The Stony Run watershed encompasses a number of old and historic neighborhoods.
The Stony Run is a part of a large freshwater system that extends into several neighborhoods, even in places where the water does not surface. This region, called the watershed, refers to all of the towns and neighborhoods where water drains from the land into the stream.
At the stream’s southern end, it connects to the Jones Falls River, which traverses past Druid Lake toward the harbor. Remington lies in the space where the Stony Run is buried and joined with the larger Jones Falls. Just north of Remington is Johns Hopkins’ Homewood campus, where the stream flows openly through Wyman Park. Here, the stream sits between Hampden (on the Western side) and a combination of Tuscany-Canterbury and Guilford (on the Eastern side).
A buried tributary of the Stony Run flows underneath Guilford and specifically under the depths of Sherwood Gardens, where, years ago, a lake existed as evidence of the Stony Run’s tributary path. North of Wyman Park, the stream runs under W. University Parkway and emerges visibly again in the neighborhood of Keswick. Here the stream runs freely and is accompanied by a trail that runs all the way from Tuscany-Canterbury up through Wyndhurst.
The stream itself splits into two right where the Bolton Street Synagogue lies. The Eastern tributary, departing from the synagogue, is buried underneath parts of Loyola University’s campus and then emerges again in Homeland on Springlake Way, where the duck ponds sit. Radnor-Winston and Mid-Govans flank the Eastern border of the watershed, where the stream’s remnants have been thoroughly buried. Finally, we reach the Northern end of the stream and its watershed, where the Orchards—a neighborhood just north of Wyndhurst—is situated.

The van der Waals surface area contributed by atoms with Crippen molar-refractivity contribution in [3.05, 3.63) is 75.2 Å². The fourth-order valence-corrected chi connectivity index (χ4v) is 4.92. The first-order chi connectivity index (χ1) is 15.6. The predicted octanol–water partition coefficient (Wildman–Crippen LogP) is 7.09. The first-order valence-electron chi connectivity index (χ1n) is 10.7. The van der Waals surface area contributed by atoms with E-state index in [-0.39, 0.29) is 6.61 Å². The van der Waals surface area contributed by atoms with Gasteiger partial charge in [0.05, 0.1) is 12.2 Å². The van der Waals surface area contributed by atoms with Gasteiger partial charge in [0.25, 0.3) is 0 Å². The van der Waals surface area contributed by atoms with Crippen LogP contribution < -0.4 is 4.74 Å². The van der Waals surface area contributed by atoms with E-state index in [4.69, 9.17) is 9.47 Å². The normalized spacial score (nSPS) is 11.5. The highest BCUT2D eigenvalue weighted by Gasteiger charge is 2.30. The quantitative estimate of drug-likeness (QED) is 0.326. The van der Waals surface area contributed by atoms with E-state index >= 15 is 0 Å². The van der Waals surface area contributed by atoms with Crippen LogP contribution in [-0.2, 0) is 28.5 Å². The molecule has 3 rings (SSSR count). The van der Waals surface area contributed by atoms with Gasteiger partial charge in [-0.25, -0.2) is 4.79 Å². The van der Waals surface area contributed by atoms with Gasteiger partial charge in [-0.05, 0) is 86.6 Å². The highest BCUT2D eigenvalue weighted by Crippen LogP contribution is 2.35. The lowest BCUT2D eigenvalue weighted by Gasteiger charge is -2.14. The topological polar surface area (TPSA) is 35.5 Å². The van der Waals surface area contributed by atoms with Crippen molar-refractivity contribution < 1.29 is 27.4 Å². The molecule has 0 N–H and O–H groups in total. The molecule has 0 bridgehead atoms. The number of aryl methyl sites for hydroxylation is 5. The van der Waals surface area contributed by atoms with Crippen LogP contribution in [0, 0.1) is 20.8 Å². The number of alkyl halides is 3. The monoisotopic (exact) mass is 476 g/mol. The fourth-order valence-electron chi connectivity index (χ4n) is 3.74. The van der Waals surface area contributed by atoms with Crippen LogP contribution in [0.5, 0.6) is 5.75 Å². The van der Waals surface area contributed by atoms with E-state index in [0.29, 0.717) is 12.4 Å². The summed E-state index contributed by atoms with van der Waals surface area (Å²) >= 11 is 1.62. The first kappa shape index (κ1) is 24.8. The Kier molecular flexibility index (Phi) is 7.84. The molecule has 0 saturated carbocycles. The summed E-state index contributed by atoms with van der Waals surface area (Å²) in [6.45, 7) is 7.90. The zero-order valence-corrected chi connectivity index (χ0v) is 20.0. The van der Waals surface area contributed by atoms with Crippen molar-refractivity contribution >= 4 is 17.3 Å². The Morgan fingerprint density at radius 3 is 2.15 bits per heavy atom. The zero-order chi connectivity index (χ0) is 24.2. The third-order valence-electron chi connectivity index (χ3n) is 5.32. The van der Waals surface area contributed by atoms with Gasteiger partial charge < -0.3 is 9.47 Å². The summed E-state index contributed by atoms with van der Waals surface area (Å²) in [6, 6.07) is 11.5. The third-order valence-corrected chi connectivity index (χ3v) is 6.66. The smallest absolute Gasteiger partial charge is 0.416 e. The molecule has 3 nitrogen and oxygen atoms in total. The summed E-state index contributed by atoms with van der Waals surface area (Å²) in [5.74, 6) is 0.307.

The history of the watershed as we know it begins 440 million years ago when two volcanic islands collided.
This tectonic event, known as the Taconic Orogeny, also caused the formation of the Atlantic Seaboard fall line between two physiographic provinces: the piedmont and Atlantic Coastal Plain. The fall line runs through the stony run and can be seen ___ where.
This explosive history is immortalized in the rock types found in Stony Run. While the Piedmont appears mainly in Gneiss and Granite from the Paleozoic period, the coastal plain contains looser, sedimentary rocks associated with its proximity to the ocean, such as shale and limestone. Not all rocks found in or around Stony Run are local. Some have been moved by builders in an attempt to stabilize the banks. However, those that are local were subducted over 400 million years ago during these early orogenies.
In the Early, 1800s Native Americans and Settlers would have centralized around these freshwater sources and likely sustained themselves with the freshwater fish found in the estuary. The fall line remained important throughout the colonization and development of the Americas, as it provided access to clean water, a source of orientation, and easy transport. It was a popular place to build cities because of the ease of transport and the rushing waters created by its rivers and streams provided a power source for mills. Despite this significance, the lands of Stony Run had a variable reputation over the years. ___ describes that: “the upper section of the watershed of Stony Run was esteemed by the early settlers of that part of Baltimore County to be valuable land, to judge by the fact that it was taken up mostly within the bounds of several tracts of land which were surveyed during the last decade of the seventeenth century...”
However, early surveyors spoke of the “gravelly” or “middling” lands within the watershed, and noted that there was a period of time that lasted until the 1740s much of the land remain vacant. The “Particular Tax List of Patapsco Lower Hundered” (1700-1800) placed a low value on these lands for their lack of timber. Although the land may have been deemed “poor” for human inhabitants, there is some evidence that other species thrived in the environment. Pools in the lower run suggested that trout once lived in the streams. Eels, catfish, and other species have even been documented in the Homeland Branch of the stream.
Were it not for the taconic orogeny, the watershed could’ve developed much differently.